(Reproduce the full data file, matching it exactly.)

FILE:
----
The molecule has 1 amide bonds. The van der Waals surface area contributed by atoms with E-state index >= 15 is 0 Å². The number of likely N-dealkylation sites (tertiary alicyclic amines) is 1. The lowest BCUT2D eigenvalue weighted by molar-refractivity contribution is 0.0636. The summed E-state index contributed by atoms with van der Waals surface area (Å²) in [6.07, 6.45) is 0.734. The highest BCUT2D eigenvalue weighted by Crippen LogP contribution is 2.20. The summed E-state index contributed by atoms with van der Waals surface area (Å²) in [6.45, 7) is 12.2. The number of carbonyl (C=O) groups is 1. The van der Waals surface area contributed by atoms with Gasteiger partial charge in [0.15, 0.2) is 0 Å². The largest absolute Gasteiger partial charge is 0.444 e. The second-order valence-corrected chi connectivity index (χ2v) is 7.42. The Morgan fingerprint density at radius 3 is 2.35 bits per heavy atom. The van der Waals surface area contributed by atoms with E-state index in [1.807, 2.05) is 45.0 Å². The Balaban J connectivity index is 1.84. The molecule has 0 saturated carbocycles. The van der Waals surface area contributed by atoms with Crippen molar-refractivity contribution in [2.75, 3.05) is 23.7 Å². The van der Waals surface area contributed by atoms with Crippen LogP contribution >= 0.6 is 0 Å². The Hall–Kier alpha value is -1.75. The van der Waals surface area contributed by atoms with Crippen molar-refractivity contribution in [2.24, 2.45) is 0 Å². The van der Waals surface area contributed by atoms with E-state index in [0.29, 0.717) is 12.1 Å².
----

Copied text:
The molecule has 1 amide bonds. The van der Waals surface area contributed by atoms with E-state index >= 15 is 0 Å². The number of likely N-dealkylation sites (tertiary alicyclic amines) is 1. The lowest BCUT2D eigenvalue weighted by molar-refractivity contribution is 0.0636. The summed E-state index contributed by atoms with van der Waals surface area (Å²) in [6.07, 6.45) is 0.734. The highest BCUT2D eigenvalue weighted by Crippen LogP contribution is 2.20. The summed E-state index contributed by atoms with van der Waals surface area (Å²) in [6.45, 7) is 12.2. The number of carbonyl (C=O) groups is 1. The van der Waals surface area contributed by atoms with Gasteiger partial charge in [0.15, 0.2) is 0 Å². The largest absolute Gasteiger partial charge is 0.444 e. The second-order valence-corrected chi connectivity index (χ2v) is 7.42. The Morgan fingerprint density at radius 3 is 2.35 bits per heavy atom. The van der Waals surface area contributed by atoms with E-state index in [1.807, 2.05) is 45.0 Å². The Balaban J connectivity index is 1.84. The molecule has 0 saturated carbocycles. The van der Waals surface area contributed by atoms with Crippen molar-refractivity contribution in [2.75, 3.05) is 23.7 Å². The van der Waals surface area contributed by atoms with Crippen LogP contribution >= 0.6 is 0 Å². The Hall–Kier alpha value is -1.75. The van der Waals surface area contributed by atoms with Crippen molar-refractivity contribution in [2.24, 2.45) is 0 Å². The van der Waals surface area contributed by atoms with E-state index in [0.29, 0.717) is 12.1 Å².